Ophuls' biggest claim to fame is the way he handles his camera. He was a master of the mobile camera, and Madame de... has some of the most amazing tracking shots put on film. His work may have inspired later masters, such as Kubrick, Scorsese, and Bertolucci, but unlike those directors, Ophuls' style is not there to simply dazzle us, it has a purpose. The fluidity is natural and integral to the plot, as if the story was meant to be filmed this way, and only this particular way.
Aside from these tracking shots, Ophuls peppers his film visual flourishes. In one scene we see a letter torn to shreds and thrown out the window of a moving train, the floating paper quickly turns into falling snow, and we are now in winter. The most stunning accomplishment in the film, however, is the ballroom sequence. Ophuls shows us Donati and Louise spinning around on the dance floor. The camera circles the two of them, and without missing a beat we see their clothes have changed and an entire courtship plays out in a matter of minutes without ever leaving the dance floor, establishing Ophuls as the most economical of filmmakers.
The performances in Madame de... are simply perfection. Darrieux brings the right amount of naivete and elegance to a role that would falter in lesser hands. Boyer is assertive and demanding as Andre, and De Sica, the biggest surprise here, proves that he can act as well as he can direct, and that, my friends, is quite an accomplishment. His Baron is an innocent, hopelessly in love with an impossible woman. Other actors would exploit the ignorance in the character, but De Sica is solid in his sincerity, and we buy into every bit of it.
The General tells his wife that their relationship is "superficially superficial," and so it is, but Ophuls, through all the beautiful costumes and production design, finds a deeper truth in his material. We see the vanity, shallowness, and greed of the upper class, but, nonetheless, we care about these individuals. Madame de... does not deserve the attention of Andre, and she certainly doesn't warrant the fuss made by Donati, but we want a happy ending. The fact that Ophuls refuses to give us that satisfaction proves that he is not a romantic, he is a cynic, plain and simple.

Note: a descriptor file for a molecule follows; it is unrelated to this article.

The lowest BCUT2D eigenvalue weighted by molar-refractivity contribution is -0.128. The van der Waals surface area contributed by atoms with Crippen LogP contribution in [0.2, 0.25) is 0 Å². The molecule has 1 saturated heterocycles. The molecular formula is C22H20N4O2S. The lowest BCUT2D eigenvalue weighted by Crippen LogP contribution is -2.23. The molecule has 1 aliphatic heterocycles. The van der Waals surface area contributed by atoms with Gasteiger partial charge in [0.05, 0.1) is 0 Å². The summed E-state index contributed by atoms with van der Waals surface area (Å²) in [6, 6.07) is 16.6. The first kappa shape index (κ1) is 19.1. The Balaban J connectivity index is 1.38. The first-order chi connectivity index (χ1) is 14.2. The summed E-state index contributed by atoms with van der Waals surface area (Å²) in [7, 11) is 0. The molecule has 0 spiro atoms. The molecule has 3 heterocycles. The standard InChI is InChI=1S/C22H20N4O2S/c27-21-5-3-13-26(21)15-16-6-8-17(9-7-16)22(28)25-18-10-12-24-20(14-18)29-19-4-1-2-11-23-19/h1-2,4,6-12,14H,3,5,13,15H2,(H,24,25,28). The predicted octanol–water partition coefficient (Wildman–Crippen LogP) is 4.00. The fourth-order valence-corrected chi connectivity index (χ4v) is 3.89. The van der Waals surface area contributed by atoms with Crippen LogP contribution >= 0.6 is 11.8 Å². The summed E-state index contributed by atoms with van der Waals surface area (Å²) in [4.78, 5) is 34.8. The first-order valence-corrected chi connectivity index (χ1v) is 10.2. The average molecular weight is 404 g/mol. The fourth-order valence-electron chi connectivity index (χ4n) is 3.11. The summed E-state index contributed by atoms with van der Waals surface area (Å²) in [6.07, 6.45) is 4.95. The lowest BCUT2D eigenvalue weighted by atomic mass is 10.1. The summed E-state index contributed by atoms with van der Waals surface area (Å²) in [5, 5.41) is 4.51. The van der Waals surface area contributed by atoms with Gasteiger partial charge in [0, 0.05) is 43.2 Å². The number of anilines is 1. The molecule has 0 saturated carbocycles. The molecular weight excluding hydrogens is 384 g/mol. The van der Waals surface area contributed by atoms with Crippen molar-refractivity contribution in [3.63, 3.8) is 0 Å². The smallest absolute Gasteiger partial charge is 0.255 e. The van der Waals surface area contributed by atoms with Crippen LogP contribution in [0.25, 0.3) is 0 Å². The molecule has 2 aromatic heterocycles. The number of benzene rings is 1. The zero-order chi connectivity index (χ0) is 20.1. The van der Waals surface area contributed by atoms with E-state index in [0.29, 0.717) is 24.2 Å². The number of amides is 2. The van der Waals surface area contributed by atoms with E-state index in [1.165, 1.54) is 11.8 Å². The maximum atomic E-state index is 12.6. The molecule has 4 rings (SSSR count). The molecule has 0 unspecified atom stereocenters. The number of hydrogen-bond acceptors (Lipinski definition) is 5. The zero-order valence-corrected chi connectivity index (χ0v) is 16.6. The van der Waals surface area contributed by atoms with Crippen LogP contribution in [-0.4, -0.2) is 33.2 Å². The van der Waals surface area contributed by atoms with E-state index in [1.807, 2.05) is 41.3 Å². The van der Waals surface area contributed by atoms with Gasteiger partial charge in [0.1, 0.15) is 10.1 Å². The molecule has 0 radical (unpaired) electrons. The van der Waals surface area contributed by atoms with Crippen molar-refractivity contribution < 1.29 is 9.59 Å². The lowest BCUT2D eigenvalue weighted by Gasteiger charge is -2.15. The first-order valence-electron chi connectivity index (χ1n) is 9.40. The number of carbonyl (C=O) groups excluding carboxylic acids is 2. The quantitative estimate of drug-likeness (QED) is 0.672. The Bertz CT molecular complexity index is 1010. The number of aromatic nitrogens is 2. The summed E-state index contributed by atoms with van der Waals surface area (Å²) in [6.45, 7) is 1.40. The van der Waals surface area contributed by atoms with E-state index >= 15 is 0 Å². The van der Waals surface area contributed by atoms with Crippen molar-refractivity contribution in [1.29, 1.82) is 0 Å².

As I mentioned earlier, Ophuls' films are hard to find. Madame de... has just been restored and is being shown in art houses across the country. Hopefully this will revive the recognition that it once received, and we will see some of his releases hit the DVD market. Personally, I've been searching in vain for a copy of his Letter from an Unknown Woman from 1948, mostly because I harbor a secret crush on Joan Fontaine, but a world class filmmaker with such immense talent demands an audience. This is a man whose reputation ranks him alongside the likes of Welles, Hitchcock, and Bergman. If you are lucky enough to find any of his films, I cannot urge you enough to spend the money and the time. Such talent is rare, and it must be cherished.